PALM BEACH, Fla. — The United States House’s top investigative committee wants an explanation for reports that President Donald Trump discussed classified information over the weekend as he dined on the open-air patio of his Florida resort, surrounded by wealthy club members also enjoying the terrace.
The chairman of the House Oversight and Government Reform Committee, Rep. Jason Chaffetz, R-Utah, sent a letter to the White House on Tuesday asking for details about Trump’s Saturday night dinner meeting at Mar-a-Lago with Japanese Prime Minister Shinzō Abe, which had been photographed by club patrons who witnessed it unfold.
The patio meal occurred around the same time that North Korea fired a ballistic missile, prompting some guests to speculate that the talk at Trump’s table was about the launch.
“While the president is always on duty, and cannot dictate the timing of when he needs to receive sensitive information about urgent matters, we hope the White House will cooperate in providing the Committee with additional information,” Chaffetz said in his letter to White House Chief of Staff Reince Priebus.
The committee asked the White House to identify documents the president was seen reviewing at the table and detail the security protocols — if there were any — in place, including the ways in which guests at the Palm Beach members-only club are screened.
Mar-a-Lago members pay a hefty $200,000 initiation fee as well as annual dues of $14,000.
The White House on Tuesday insisted that the dinner table conversation was about the “logistics” of an upcoming press conference about the nuclear missile — not North Korea’s launch itself. Press Secretary Sean Spicer said Trump had been briefed on the launch before the dinner, in a military-grade secure area.
Presidential business as club members watch
News of the dinner table conversation broke after several Mar-a-Lago Club members recounted the situation on social media.
Witnesses said they were on the patio when a “flurry of activity” broke out at Trump’s table, where he was dining with Abe and other officials, just after the North Korean missile launch.
Palm Beach Daily News reporter Shannon Donnelly said that she was one of about 100 club members dining on the terrace at the time.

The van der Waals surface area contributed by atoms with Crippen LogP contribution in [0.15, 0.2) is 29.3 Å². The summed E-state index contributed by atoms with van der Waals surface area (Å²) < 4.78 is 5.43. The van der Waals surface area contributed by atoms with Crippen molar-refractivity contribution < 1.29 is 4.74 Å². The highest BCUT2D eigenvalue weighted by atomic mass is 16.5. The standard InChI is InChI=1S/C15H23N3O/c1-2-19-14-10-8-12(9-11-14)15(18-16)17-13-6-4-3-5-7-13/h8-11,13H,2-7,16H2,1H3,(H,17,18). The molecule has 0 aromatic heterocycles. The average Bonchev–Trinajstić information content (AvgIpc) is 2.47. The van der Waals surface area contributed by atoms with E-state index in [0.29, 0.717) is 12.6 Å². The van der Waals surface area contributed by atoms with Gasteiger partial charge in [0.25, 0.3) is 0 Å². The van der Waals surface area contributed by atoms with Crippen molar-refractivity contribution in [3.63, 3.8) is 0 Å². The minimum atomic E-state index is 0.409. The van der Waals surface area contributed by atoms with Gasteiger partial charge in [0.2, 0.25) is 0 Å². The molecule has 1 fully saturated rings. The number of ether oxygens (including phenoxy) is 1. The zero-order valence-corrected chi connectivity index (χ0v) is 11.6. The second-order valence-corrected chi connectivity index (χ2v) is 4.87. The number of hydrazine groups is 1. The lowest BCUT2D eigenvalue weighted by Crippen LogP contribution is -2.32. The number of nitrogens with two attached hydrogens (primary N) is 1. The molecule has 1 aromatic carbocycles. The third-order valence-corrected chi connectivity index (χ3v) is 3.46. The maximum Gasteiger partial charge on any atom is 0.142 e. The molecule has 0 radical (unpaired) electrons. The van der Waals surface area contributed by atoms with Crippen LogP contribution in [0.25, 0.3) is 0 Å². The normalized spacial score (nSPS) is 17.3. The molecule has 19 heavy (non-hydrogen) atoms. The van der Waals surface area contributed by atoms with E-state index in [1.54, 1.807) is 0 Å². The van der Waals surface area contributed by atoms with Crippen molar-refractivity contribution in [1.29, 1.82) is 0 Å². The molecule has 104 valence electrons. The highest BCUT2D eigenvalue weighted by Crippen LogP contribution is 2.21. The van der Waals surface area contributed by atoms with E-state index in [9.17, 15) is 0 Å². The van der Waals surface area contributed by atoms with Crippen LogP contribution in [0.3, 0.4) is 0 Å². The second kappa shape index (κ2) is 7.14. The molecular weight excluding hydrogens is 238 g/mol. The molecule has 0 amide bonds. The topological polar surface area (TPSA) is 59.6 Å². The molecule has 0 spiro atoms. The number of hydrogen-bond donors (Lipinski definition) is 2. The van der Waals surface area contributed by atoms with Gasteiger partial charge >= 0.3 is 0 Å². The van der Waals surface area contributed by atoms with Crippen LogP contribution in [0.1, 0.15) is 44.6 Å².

“As staff members and heads of state huddled at the table for 24 [people], printed reports were passed around and examined by the light of cellphones or flashlights.
Notes were scribbled. A uniformed service member carrying the battered leather schoolbag moved closer to the table,” she wrote.
Richard DeAgazio, another member, shared photos showing Trump talking on the phone while seated next to Abe.
“HOLY MOLY !! It was fascinating to watch the flurry of activity at dinner when the news came that North Korea had launched a missile in the direction of Japan. … Wow…..the center of the action!!!” he wrote in the now-deleted Facebook post.
Carrying the ‘football’
In a separate Facebook post, DeAgazio posted a photo of himself at Mar-a-Lago with a Trump aide he claimed carried the ‘nuclear football,” a leather bag that contains the nuclear launch codes. The football travels with the president everywhere he goes, so Trump had access to the codes as club members snapped photos during the dinner.
But Trump, of course, isn’t the only world leader with access to nuclear power. North Korea boasted about its Saturday launch, calling it a successful test of a new type of missile.
In January, North Korea said it could launch a missile at anytime, and claimed it was forced to ramp up nuclear power due to the U.S.’s hostility toward the Asian nation. While North Korea did not threaten to directly attack the U.S., the comments indicate the ongoing tense relationship between the two countries.
And Trump has returned the hostile tone. On Monday, he vowed to “deal with” the “big, big problem” of North Korea, although he did not elaborate on what that could mean.
During the presidential transaction, Trump said he’d make nuclear power a top priority, and vowed to expand the U.S.’s weapons arsenal. In December, he reportedly encouraged a new arms race, boasting about how the U.S. could ramp up its arms supply.
“We will outmatch them at every pass and outlast them all,” he said.